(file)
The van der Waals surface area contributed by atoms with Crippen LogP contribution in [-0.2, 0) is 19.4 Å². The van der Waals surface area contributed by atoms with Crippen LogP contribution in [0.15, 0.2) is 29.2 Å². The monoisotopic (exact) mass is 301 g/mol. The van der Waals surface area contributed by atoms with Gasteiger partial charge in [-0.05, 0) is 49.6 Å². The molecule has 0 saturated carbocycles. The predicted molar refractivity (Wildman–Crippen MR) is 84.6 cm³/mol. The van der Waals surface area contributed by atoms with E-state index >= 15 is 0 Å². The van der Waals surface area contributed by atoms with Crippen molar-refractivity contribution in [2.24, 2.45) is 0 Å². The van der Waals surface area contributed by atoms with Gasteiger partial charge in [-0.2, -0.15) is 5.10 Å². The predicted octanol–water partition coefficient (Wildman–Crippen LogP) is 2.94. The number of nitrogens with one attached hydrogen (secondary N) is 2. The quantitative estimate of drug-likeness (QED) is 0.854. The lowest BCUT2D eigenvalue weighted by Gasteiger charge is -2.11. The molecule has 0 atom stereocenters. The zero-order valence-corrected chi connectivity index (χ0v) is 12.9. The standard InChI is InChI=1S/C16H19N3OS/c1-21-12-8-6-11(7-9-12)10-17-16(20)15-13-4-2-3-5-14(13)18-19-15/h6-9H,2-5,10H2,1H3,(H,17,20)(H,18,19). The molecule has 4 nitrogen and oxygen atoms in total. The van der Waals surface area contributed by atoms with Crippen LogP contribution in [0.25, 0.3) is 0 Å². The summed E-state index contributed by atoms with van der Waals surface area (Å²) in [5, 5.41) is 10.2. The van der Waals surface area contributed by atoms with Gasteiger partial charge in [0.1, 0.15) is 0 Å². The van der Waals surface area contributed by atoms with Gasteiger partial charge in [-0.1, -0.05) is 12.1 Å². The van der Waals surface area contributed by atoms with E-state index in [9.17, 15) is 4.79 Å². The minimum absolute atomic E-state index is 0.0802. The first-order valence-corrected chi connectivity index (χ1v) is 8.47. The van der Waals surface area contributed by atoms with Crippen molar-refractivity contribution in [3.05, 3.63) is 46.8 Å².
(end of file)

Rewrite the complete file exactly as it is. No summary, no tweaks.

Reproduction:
The van der Waals surface area contributed by atoms with Crippen LogP contribution in [-0.2, 0) is 19.4 Å². The van der Waals surface area contributed by atoms with Crippen LogP contribution in [0.15, 0.2) is 29.2 Å². The monoisotopic (exact) mass is 301 g/mol. The van der Waals surface area contributed by atoms with Gasteiger partial charge in [-0.05, 0) is 49.6 Å². The molecule has 0 saturated carbocycles. The predicted molar refractivity (Wildman–Crippen MR) is 84.6 cm³/mol. The van der Waals surface area contributed by atoms with E-state index >= 15 is 0 Å². The van der Waals surface area contributed by atoms with Crippen molar-refractivity contribution in [2.24, 2.45) is 0 Å². The van der Waals surface area contributed by atoms with Gasteiger partial charge in [-0.2, -0.15) is 5.10 Å². The predicted octanol–water partition coefficient (Wildman–Crippen LogP) is 2.94. The number of nitrogens with one attached hydrogen (secondary N) is 2. The quantitative estimate of drug-likeness (QED) is 0.854. The lowest BCUT2D eigenvalue weighted by Gasteiger charge is -2.11. The molecule has 0 atom stereocenters. The zero-order valence-corrected chi connectivity index (χ0v) is 12.9. The standard InChI is InChI=1S/C16H19N3OS/c1-21-12-8-6-11(7-9-12)10-17-16(20)15-13-4-2-3-5-14(13)18-19-15/h6-9H,2-5,10H2,1H3,(H,17,20)(H,18,19). The molecule has 4 nitrogen and oxygen atoms in total. The van der Waals surface area contributed by atoms with Crippen LogP contribution in [0.25, 0.3) is 0 Å². The summed E-state index contributed by atoms with van der Waals surface area (Å²) in [5, 5.41) is 10.2. The van der Waals surface area contributed by atoms with Gasteiger partial charge in [0.1, 0.15) is 0 Å². The van der Waals surface area contributed by atoms with Gasteiger partial charge in [-0.1, -0.05) is 12.1 Å². The van der Waals surface area contributed by atoms with E-state index in [9.17, 15) is 4.79 Å². The minimum absolute atomic E-state index is 0.0802. The first-order valence-corrected chi connectivity index (χ1v) is 8.47. The van der Waals surface area contributed by atoms with Crippen molar-refractivity contribution in [3.05, 3.63) is 46.8 Å².